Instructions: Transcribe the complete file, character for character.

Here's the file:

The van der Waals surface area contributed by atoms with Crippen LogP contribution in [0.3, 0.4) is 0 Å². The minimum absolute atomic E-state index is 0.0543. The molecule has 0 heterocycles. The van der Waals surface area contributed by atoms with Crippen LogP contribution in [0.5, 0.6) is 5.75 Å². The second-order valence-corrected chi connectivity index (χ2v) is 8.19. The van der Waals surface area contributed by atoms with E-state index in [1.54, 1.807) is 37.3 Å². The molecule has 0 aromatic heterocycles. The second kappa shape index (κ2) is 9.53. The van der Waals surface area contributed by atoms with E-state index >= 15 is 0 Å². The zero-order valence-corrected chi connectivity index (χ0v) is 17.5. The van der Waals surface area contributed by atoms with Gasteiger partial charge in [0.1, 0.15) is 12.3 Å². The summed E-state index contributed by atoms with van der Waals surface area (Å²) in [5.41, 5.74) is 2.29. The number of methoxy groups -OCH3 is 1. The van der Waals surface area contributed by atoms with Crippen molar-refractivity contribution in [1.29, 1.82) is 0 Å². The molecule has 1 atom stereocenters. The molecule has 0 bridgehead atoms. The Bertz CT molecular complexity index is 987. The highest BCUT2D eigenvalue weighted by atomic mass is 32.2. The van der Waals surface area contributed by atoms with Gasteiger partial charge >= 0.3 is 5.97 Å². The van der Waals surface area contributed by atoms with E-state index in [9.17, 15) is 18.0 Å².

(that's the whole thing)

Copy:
The van der Waals surface area contributed by atoms with Crippen LogP contribution in [0.3, 0.4) is 0 Å². The minimum absolute atomic E-state index is 0.0543. The molecule has 0 heterocycles. The van der Waals surface area contributed by atoms with Crippen LogP contribution in [0.5, 0.6) is 5.75 Å². The second-order valence-corrected chi connectivity index (χ2v) is 8.19. The van der Waals surface area contributed by atoms with E-state index in [1.54, 1.807) is 37.3 Å². The molecule has 0 aromatic heterocycles. The second kappa shape index (κ2) is 9.53. The van der Waals surface area contributed by atoms with E-state index >= 15 is 0 Å². The zero-order valence-corrected chi connectivity index (χ0v) is 17.5. The van der Waals surface area contributed by atoms with Gasteiger partial charge in [0.1, 0.15) is 12.3 Å². The summed E-state index contributed by atoms with van der Waals surface area (Å²) in [5.41, 5.74) is 2.29. The number of methoxy groups -OCH3 is 1. The van der Waals surface area contributed by atoms with Crippen molar-refractivity contribution in [1.29, 1.82) is 0 Å². The molecule has 1 atom stereocenters. The molecule has 0 bridgehead atoms. The Bertz CT molecular complexity index is 987. The highest BCUT2D eigenvalue weighted by atomic mass is 32.2. The van der Waals surface area contributed by atoms with Gasteiger partial charge >= 0.3 is 5.97 Å². The van der Waals surface area contributed by atoms with E-state index in [9.17, 15) is 18.0 Å².